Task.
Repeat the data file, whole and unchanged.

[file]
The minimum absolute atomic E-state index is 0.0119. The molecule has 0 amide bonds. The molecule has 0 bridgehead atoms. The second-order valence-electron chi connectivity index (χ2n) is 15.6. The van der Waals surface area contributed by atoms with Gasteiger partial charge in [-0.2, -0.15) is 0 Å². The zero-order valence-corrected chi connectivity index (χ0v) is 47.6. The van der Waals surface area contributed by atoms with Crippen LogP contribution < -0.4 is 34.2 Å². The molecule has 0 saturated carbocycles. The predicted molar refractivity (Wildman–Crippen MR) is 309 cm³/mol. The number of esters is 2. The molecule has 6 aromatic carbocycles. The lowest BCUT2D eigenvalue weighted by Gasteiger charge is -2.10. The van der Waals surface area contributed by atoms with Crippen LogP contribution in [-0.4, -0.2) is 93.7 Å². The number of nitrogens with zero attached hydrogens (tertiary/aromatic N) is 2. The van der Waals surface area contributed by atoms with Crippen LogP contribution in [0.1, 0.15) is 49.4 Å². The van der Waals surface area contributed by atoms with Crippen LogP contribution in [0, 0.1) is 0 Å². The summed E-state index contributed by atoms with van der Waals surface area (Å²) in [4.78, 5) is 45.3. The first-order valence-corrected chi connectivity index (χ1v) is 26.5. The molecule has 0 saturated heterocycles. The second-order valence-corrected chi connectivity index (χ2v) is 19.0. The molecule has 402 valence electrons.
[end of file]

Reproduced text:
The minimum absolute atomic E-state index is 0.0119. The molecule has 0 amide bonds. The molecule has 0 bridgehead atoms. The second-order valence-electron chi connectivity index (χ2n) is 15.6. The van der Waals surface area contributed by atoms with Gasteiger partial charge in [-0.2, -0.15) is 0 Å². The zero-order valence-corrected chi connectivity index (χ0v) is 47.6. The van der Waals surface area contributed by atoms with Crippen LogP contribution < -0.4 is 34.2 Å². The molecule has 0 saturated carbocycles. The predicted molar refractivity (Wildman–Crippen MR) is 309 cm³/mol. The number of esters is 2. The molecule has 6 aromatic carbocycles. The lowest BCUT2D eigenvalue weighted by Gasteiger charge is -2.10. The van der Waals surface area contributed by atoms with Crippen LogP contribution in [-0.4, -0.2) is 93.7 Å². The number of nitrogens with zero attached hydrogens (tertiary/aromatic N) is 2. The van der Waals surface area contributed by atoms with Crippen LogP contribution in [0.1, 0.15) is 49.4 Å². The van der Waals surface area contributed by atoms with Crippen LogP contribution in [0, 0.1) is 0 Å². The summed E-state index contributed by atoms with van der Waals surface area (Å²) in [4.78, 5) is 45.3. The first-order valence-corrected chi connectivity index (χ1v) is 26.5. The molecule has 0 saturated heterocycles. The second-order valence-corrected chi connectivity index (χ2v) is 19.0. The molecule has 402 valence electrons.